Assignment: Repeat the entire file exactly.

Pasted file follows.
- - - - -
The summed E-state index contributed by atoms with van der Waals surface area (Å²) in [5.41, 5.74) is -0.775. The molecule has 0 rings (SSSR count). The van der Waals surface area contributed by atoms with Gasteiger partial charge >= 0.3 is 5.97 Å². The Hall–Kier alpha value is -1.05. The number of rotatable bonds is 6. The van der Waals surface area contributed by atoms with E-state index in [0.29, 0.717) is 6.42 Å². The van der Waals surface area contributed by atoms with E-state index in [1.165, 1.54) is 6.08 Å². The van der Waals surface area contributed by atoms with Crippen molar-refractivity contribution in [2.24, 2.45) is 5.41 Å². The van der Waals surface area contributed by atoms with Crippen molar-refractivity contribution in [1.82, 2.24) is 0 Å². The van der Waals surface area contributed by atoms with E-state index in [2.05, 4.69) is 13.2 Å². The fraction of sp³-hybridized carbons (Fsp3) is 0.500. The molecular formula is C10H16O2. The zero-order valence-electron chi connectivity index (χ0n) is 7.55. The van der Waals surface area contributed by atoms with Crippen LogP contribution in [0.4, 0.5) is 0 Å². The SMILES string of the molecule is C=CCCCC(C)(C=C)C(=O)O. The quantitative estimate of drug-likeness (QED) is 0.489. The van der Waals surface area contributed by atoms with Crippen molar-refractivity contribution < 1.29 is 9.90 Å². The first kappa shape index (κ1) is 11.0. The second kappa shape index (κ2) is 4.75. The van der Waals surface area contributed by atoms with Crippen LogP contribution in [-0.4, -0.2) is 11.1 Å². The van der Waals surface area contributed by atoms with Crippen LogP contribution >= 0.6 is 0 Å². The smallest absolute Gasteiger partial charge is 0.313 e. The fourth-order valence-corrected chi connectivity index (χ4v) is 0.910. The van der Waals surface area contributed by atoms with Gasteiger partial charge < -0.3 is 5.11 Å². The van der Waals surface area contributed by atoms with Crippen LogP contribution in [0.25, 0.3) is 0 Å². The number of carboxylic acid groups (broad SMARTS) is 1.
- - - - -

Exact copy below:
The summed E-state index contributed by atoms with van der Waals surface area (Å²) in [5.41, 5.74) is -0.775. The molecule has 0 rings (SSSR count). The van der Waals surface area contributed by atoms with Gasteiger partial charge >= 0.3 is 5.97 Å². The Hall–Kier alpha value is -1.05. The number of rotatable bonds is 6. The van der Waals surface area contributed by atoms with E-state index in [0.29, 0.717) is 6.42 Å². The van der Waals surface area contributed by atoms with E-state index in [1.165, 1.54) is 6.08 Å². The van der Waals surface area contributed by atoms with Crippen molar-refractivity contribution in [2.24, 2.45) is 5.41 Å². The van der Waals surface area contributed by atoms with Crippen molar-refractivity contribution in [1.82, 2.24) is 0 Å². The van der Waals surface area contributed by atoms with E-state index in [2.05, 4.69) is 13.2 Å². The fraction of sp³-hybridized carbons (Fsp3) is 0.500. The molecular formula is C10H16O2. The zero-order valence-electron chi connectivity index (χ0n) is 7.55. The van der Waals surface area contributed by atoms with Crippen LogP contribution in [0.4, 0.5) is 0 Å². The SMILES string of the molecule is C=CCCCC(C)(C=C)C(=O)O. The quantitative estimate of drug-likeness (QED) is 0.489. The van der Waals surface area contributed by atoms with Crippen molar-refractivity contribution < 1.29 is 9.90 Å². The first kappa shape index (κ1) is 11.0. The second kappa shape index (κ2) is 4.75. The van der Waals surface area contributed by atoms with Crippen LogP contribution in [-0.4, -0.2) is 11.1 Å². The van der Waals surface area contributed by atoms with Crippen LogP contribution >= 0.6 is 0 Å². The smallest absolute Gasteiger partial charge is 0.313 e. The fourth-order valence-corrected chi connectivity index (χ4v) is 0.910. The van der Waals surface area contributed by atoms with Gasteiger partial charge < -0.3 is 5.11 Å². The van der Waals surface area contributed by atoms with Crippen LogP contribution in [0.25, 0.3) is 0 Å². The number of carboxylic acid groups (broad SMARTS) is 1.